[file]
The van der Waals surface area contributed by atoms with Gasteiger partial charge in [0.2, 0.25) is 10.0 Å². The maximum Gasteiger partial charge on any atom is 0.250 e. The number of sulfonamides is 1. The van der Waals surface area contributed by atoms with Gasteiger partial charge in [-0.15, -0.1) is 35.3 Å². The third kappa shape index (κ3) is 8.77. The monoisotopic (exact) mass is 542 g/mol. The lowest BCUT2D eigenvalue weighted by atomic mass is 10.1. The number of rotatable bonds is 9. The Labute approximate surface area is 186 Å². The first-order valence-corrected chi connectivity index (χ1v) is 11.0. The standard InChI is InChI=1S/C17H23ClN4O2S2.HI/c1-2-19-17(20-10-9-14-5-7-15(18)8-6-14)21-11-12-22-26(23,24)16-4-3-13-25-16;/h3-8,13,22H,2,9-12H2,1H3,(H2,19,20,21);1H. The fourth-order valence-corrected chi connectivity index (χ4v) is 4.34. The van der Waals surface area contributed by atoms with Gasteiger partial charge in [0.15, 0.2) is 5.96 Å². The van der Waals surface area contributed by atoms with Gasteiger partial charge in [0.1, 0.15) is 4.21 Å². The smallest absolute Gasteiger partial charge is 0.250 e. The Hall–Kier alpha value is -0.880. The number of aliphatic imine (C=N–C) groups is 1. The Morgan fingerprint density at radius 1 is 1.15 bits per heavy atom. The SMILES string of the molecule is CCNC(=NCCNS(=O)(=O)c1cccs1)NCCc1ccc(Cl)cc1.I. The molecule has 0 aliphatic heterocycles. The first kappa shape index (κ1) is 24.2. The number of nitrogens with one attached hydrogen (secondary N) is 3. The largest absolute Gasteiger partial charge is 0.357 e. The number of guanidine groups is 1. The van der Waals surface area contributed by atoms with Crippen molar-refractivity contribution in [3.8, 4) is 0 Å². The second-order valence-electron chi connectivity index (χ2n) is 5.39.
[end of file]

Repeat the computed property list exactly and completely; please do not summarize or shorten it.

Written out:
The van der Waals surface area contributed by atoms with Gasteiger partial charge in [0.2, 0.25) is 10.0 Å². The maximum Gasteiger partial charge on any atom is 0.250 e. The number of sulfonamides is 1. The van der Waals surface area contributed by atoms with Gasteiger partial charge in [-0.15, -0.1) is 35.3 Å². The third kappa shape index (κ3) is 8.77. The monoisotopic (exact) mass is 542 g/mol. The lowest BCUT2D eigenvalue weighted by atomic mass is 10.1. The number of rotatable bonds is 9. The Labute approximate surface area is 186 Å². The first-order valence-corrected chi connectivity index (χ1v) is 11.0. The standard InChI is InChI=1S/C17H23ClN4O2S2.HI/c1-2-19-17(20-10-9-14-5-7-15(18)8-6-14)21-11-12-22-26(23,24)16-4-3-13-25-16;/h3-8,13,22H,2,9-12H2,1H3,(H2,19,20,21);1H. The fourth-order valence-corrected chi connectivity index (χ4v) is 4.34. The van der Waals surface area contributed by atoms with Gasteiger partial charge in [0.15, 0.2) is 5.96 Å². The van der Waals surface area contributed by atoms with Gasteiger partial charge in [0.1, 0.15) is 4.21 Å². The smallest absolute Gasteiger partial charge is 0.250 e. The Hall–Kier alpha value is -0.880. The number of aliphatic imine (C=N–C) groups is 1. The Morgan fingerprint density at radius 1 is 1.15 bits per heavy atom. The SMILES string of the molecule is CCNC(=NCCNS(=O)(=O)c1cccs1)NCCc1ccc(Cl)cc1.I. The molecule has 0 aliphatic heterocycles. The first kappa shape index (κ1) is 24.2. The number of nitrogens with one attached hydrogen (secondary N) is 3. The largest absolute Gasteiger partial charge is 0.357 e. The number of guanidine groups is 1. The van der Waals surface area contributed by atoms with Crippen molar-refractivity contribution in [3.8, 4) is 0 Å². The second-order valence-electron chi connectivity index (χ2n) is 5.39.